Hypercalcemia is one of the most common metabolic disorders and it may be generated by many different pathologic conditions. The most common categories are malignancy, PHPT and vitamin D-induced hypercalcemia; the less frequent include drug-induced conditions (eg, lithium, thiazide diuretics), immobilization, tuberculosis, sarcoidosis and rhabdomyolysis.
Identifying disease etiology is very important, since, subsequent management differs according to pathology. Although a detailed personal and family history, physical examination, and laboratory analyses can differentiate the causes in most cases, hypercalcemia often remains a challenging condition for clinicians. PTH level is the classic discriminator between parathyroid disease-dependent hypercalcemia and others, whereas PTHrP is the most useful analytical method in HHM.
The most frequent cause of PHPT is a solitary adenoma composed mainly of chief cells producing PTH. In contrast, oxyphil adenoma meets the following criteria: 1) consists of at least 90% oxyphil cells; 2) histologically normal excision or biopsy of a second gland excluding the possibility of parathyroid hyperplasia; and 3) immediate postoperative normalization of hypercalcemia . In this reported case, all the criteria were met.
The literature review reports 142 cases of oxyphil parathyroid adenomas [8–10]. The ability of this histological form to secrete PTH has been demonstrated during the last 30 years  ; in fact, hypercalcemia was associated to secretion of PTH due to oxyphil adenomas in only 124 of 142 reported cases [8, 10, 11].
Since 1976, approximately 140 cases of hypercalcemia and normal PTH levels due to parathyroid adenoma have been reported in the literature [12–15] ; however, no correlation between the atypical biochemical presentation, histological features and causative factors has been demonstrated. In this regard, Hollemberg et al.  and Perez et al.  proposed the following theoretical explanations to the mechanism of inappropriately low PTH level in the PHPT cases observed: a circulating inhibitor of PTH; the pulsatile secretion of the hormone; an abnormal PTH molecule with increased biologic activity; increased peripheral tissue sensitivity to normal PTH; or the presence of another mediator of hypercalcemia (eg, PTHrP). None of these hypotheses have been verified. Lafferty et al.  emphasized that PHPT cannot always be ruled out because of a low-normal serum intact or biointact PTH and suggested that repeated PTH measurements after serum dilution in suspected cases of PHPT with low-normal PTH levels may be a useful method for detecting atypical forms of PTH.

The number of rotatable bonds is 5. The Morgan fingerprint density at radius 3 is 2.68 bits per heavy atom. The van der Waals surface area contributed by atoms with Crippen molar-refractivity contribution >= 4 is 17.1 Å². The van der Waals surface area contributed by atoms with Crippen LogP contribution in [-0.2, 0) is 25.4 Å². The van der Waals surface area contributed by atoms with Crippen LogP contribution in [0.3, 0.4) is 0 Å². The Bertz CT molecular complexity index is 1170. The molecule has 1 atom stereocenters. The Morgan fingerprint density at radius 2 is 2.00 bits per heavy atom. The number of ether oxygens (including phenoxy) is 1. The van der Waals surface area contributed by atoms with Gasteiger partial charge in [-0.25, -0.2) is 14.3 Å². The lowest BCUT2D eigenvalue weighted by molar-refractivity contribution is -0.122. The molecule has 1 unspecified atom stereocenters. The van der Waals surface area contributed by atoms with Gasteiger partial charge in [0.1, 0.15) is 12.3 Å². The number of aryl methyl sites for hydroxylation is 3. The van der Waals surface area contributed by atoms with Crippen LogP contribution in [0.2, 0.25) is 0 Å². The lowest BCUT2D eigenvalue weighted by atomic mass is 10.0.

PTHrP is a factor responsible for malignancies associated with hypercalcemia such as lung cancer, breast carcinoma, pancreatic endocrine tumors, renal cell carcinoma; esophageal squamosous cell carcinoma, pheochromocytoma and hematological neoplasia. PTHrP has been demonstrated in adult human parathyroid tissue under normal and pathological conditions; however, the role of this peptid secreted in 12 reported cases of oxyphil parathyroid adenoma associated with hypercalcemia has not yet been defined [9, 10]. In fact, in 11 cases, the PTH level has not been reported , and in one, hypercalcemia depended on simultaneous hypersecretion of PTH .
Nevertheless, these studies have established the correlation of PTHrP expression with the age-related metaplastic change of parathyroid cells into the oxyphil phenotype, through a paracrine/autocrine regulatory mechanism [9, 10].
To our knowledge, the association of immunohistochemical positivity for PTHrP-antigens with normal PTH levels, the immediate postoperative normalization of hypercalcemia, and the histological features of parathyroid adenoma have not been previously reported.
Moreover, technetium Tc-99m sestamibi imaging techniques have played a very important role in defining the preoperative localization in this case study. The predominance of oxyphil cells within an adenoma actually increases Tc-99m-sestamibi scan sensitivity in a statistically significant manner, since sestamibi uptake likely increases in more metabolically active lesions and when the preoperative calcium level is ≥ 9.5 mg/dL so as to reduce the risks of bilateral surgical neck exploration and persistent PHPT .